It was a grueling two hour wait in the scorching sunlight, but it was worth it. Everywhere you looked you could see the silhouettes of the striking orange trees; the image that never failed to impress me. I waited for the wind to brush against my face as it brought the sweet comforting scent of the fruits of Gaza to me. But, I could feel their pain as we drove past them, they stood their behind barbed wire away from anything that ever cared for them.
My father opened the window for us all to hear the call for Friday prayer. It was a comforting sound, it would ease the pain we were all feeling, and it was a reassuring sound that gave us strength to continue with our difficult lives. It wasn’t just the sound that helped us; it was also the airy breeze that welcomed itself into the van with the perfumed smell of those luscious oranges. I couldn’t manage to leave their intensifying power.
We drew closer to the beach and I could smell the fresh salty air, I could hear the waves crashing along the shore. We were there. I have been waiting for this trip for such a long time, I couldn’t believe my eyes, it was so dreamlike that I just wanted to take a mental picture and remember it for the rest of my life. I took off my shoes and dived straight into the water, I didn’t care about my clothes, I didn’t care how hot it was , the water invited me in.
My whole family were setting up the picnic, it was calming just staring at them from a distance whilst I was in the water, and it was like I was looking into their own little world through a picture frame. You could say it was a Kodak moment; it was more than perfect, it was my family, my treasures, my life. I didn’t realise how much I loved them till that moment, my father was my hero , my mother was my protector, Samir was my best friend and my little beautiful angel of a sister, was my jewel.
But they’re all past tense now. I knew it was too perfect to be true. I heard it coming towards my family; I could see the disrupting smoke that tore through the white, fluffy clouds. How could have I been so happy, I should have told my parents not to go ahead with it. It was my fault; my father wanted to show me the beach he grew up on and show me where he met my mother. I saw it come down, it came down with the sharpest, and loudest sound ever known to man. It had a tail of fire, something you would imagine a devil would have. With no warning, with no sign, the bomb had devastated the beach. I was paralysed in the water; I couldn’t move to see what was happening. I prayed to God it didn’t hit our picnic site and eventually when I was able to move I ran straight out of the water. The sand was so hot it felt like it was frying my feet, I was thirsty and I felt faint. But I still sprinted like a maniac to our site, but the bomb was there, in front of me.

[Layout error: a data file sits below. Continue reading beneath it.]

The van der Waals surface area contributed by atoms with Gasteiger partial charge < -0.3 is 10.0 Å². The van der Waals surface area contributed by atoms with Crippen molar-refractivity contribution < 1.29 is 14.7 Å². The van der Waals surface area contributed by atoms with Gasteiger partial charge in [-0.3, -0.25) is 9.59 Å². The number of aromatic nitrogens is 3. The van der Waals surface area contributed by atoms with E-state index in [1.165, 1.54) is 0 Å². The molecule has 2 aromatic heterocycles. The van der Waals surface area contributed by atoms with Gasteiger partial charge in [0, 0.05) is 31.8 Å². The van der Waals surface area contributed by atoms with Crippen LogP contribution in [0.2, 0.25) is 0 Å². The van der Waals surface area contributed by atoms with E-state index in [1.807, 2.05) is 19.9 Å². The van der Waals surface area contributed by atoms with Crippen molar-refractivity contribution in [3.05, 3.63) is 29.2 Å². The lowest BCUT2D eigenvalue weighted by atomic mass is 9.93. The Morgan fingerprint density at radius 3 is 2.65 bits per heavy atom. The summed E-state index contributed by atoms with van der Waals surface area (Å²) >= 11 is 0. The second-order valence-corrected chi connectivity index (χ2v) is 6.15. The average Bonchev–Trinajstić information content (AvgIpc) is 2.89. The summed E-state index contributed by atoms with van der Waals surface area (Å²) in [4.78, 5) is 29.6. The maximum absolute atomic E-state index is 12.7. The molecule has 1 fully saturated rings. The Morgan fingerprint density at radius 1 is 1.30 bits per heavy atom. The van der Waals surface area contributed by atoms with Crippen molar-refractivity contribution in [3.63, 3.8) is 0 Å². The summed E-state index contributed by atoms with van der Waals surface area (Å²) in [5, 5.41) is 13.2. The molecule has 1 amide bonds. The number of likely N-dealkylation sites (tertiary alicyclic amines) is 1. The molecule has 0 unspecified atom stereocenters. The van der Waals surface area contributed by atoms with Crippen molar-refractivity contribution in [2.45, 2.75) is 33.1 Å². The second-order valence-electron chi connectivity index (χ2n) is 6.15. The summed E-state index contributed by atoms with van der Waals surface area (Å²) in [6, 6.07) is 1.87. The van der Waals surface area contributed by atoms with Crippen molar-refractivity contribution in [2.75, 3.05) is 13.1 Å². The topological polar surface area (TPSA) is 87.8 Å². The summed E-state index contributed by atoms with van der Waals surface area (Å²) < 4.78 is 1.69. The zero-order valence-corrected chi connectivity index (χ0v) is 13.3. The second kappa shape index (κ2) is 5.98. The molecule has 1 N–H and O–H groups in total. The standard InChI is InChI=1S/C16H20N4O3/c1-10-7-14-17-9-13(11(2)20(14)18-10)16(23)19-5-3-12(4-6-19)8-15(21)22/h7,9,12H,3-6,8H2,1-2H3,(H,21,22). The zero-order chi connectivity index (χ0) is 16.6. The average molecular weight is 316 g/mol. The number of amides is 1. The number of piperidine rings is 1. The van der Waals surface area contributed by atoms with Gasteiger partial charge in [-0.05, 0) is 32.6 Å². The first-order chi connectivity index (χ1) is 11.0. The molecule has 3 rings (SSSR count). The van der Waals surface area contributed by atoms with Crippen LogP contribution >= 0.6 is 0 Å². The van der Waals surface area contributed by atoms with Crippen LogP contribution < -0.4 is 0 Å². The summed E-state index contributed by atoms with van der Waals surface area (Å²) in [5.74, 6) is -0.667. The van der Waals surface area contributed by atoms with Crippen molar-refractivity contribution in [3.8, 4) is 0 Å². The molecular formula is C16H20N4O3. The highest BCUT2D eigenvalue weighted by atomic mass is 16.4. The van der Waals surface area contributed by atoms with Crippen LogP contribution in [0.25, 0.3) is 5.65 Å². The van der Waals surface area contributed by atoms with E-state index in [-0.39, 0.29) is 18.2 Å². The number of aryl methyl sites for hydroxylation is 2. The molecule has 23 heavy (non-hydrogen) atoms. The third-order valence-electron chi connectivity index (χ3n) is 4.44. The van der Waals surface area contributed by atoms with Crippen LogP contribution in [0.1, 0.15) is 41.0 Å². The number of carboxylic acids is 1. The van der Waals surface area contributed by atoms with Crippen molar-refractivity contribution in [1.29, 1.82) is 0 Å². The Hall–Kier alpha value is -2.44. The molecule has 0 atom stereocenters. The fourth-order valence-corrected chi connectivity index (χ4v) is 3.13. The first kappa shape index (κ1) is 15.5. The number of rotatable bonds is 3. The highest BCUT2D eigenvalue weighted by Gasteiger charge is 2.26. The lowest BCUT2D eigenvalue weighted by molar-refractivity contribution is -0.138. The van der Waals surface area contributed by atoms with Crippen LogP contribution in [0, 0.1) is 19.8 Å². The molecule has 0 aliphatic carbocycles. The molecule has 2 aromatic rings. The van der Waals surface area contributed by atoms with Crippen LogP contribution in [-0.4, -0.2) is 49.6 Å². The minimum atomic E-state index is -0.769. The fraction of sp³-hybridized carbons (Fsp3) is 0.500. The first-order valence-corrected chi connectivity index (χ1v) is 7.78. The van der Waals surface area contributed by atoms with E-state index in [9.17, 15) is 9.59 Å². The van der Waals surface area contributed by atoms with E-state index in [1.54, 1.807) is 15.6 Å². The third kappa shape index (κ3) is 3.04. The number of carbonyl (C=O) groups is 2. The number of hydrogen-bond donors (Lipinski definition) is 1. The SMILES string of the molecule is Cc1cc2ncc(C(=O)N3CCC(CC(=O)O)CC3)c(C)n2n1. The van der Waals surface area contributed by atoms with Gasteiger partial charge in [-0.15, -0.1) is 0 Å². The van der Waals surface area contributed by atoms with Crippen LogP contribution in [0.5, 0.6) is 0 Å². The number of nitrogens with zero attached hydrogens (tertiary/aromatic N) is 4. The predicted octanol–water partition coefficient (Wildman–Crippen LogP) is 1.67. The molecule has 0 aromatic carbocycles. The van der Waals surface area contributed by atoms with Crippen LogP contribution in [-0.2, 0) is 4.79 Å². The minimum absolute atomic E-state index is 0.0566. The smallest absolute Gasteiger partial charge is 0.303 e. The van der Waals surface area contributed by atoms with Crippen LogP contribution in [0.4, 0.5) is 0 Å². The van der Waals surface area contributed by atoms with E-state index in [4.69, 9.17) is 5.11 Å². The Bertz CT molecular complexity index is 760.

Just a moment a go, I was staring at my family enjoying their happy moments, and then, suddenly, my treasures had been annihilated. What had they done to deserve this brutal death? Being happy was not a crime, not in my books at least. Samir was the first one I saw. He was so motionless laying there next to my four year old sister. He was holding her hand. How could they do this to my sister? She was far too young to understand what was happening. The blood poured out her head like an open tap and my brother’s legs were scattered away from his body. I couldn’t bear to look at him; it was too painful to watch. I held back the tears, to give me hope that my mother and father were still alive, but they were nowhere to be seen. I ran frantically across the blistering sand and there they were on the ground; dead. My hero and my protector had gone I had no one to turn to. The tears started to pour down my cheek and I started to scream for them to wake up but they didn’t, they couldn’t.
From that moment the wind became my enemy, it didn’t bring me the beautiful aroma of the oranges, it brought me the stench of my family’s blood. It was meant to be our day of rest, it was meant to be my beloved Friday.
The views expressed in this article belong to the author and do not necessarily reflect the editorial policy of Middle East Monitor.